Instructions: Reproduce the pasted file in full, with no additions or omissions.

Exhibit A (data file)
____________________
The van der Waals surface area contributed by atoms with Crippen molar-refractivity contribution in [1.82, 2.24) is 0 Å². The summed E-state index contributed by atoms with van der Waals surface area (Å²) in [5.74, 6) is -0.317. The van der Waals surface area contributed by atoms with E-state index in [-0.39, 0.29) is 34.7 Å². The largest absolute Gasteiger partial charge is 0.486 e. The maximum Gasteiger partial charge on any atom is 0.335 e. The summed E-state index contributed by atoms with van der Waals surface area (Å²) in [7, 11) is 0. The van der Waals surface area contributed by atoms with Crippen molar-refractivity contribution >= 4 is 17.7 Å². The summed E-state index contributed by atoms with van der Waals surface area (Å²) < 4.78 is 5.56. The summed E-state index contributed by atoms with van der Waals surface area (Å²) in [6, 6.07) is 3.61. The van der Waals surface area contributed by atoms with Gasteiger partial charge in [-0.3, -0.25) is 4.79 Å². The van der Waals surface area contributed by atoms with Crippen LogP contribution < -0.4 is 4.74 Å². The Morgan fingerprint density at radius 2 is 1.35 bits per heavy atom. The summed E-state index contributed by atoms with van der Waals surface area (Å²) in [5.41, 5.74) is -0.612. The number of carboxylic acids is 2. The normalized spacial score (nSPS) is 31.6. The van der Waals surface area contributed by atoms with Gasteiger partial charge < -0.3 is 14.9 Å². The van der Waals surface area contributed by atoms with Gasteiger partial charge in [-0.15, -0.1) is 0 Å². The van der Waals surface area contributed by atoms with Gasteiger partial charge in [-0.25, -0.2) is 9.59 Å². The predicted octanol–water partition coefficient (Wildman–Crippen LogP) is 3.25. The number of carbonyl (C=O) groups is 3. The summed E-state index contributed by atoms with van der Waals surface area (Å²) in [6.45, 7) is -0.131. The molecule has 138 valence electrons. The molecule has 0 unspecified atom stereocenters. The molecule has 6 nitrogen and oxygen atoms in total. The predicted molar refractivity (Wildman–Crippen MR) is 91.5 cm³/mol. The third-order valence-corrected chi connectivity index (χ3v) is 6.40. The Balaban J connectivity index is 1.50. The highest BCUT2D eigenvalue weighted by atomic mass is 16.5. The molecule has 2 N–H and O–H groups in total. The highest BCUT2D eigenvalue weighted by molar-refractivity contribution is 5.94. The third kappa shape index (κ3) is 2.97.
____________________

The van der Waals surface area contributed by atoms with Crippen molar-refractivity contribution in [1.82, 2.24) is 0 Å². The summed E-state index contributed by atoms with van der Waals surface area (Å²) in [5.74, 6) is -0.317. The van der Waals surface area contributed by atoms with E-state index in [-0.39, 0.29) is 34.7 Å². The largest absolute Gasteiger partial charge is 0.486 e. The maximum Gasteiger partial charge on any atom is 0.335 e. The summed E-state index contributed by atoms with van der Waals surface area (Å²) in [7, 11) is 0. The van der Waals surface area contributed by atoms with Crippen molar-refractivity contribution >= 4 is 17.7 Å². The summed E-state index contributed by atoms with van der Waals surface area (Å²) < 4.78 is 5.56. The summed E-state index contributed by atoms with van der Waals surface area (Å²) in [6, 6.07) is 3.61. The van der Waals surface area contributed by atoms with Gasteiger partial charge in [-0.3, -0.25) is 4.79 Å². The van der Waals surface area contributed by atoms with Crippen LogP contribution < -0.4 is 4.74 Å². The Morgan fingerprint density at radius 2 is 1.35 bits per heavy atom. The summed E-state index contributed by atoms with van der Waals surface area (Å²) in [5.41, 5.74) is -0.612. The number of carboxylic acids is 2. The normalized spacial score (nSPS) is 31.6. The van der Waals surface area contributed by atoms with Gasteiger partial charge < -0.3 is 14.9 Å². The van der Waals surface area contributed by atoms with Gasteiger partial charge in [-0.15, -0.1) is 0 Å². The van der Waals surface area contributed by atoms with Gasteiger partial charge in [-0.25, -0.2) is 9.59 Å². The predicted octanol–water partition coefficient (Wildman–Crippen LogP) is 3.25. The number of carbonyl (C=O) groups is 3. The summed E-state index contributed by atoms with van der Waals surface area (Å²) in [6.45, 7) is -0.131. The molecule has 138 valence electrons. The molecule has 0 unspecified atom stereocenters. The molecule has 6 nitrogen and oxygen atoms in total. The predicted molar refractivity (Wildman–Crippen MR) is 91.5 cm³/mol. The third-order valence-corrected chi connectivity index (χ3v) is 6.40. The Balaban J connectivity index is 1.50. The highest BCUT2D eigenvalue weighted by atomic mass is 16.5. The molecule has 2 N–H and O–H groups in total. The highest BCUT2D eigenvalue weighted by molar-refractivity contribution is 5.94. The third kappa shape index (κ3) is 2.97.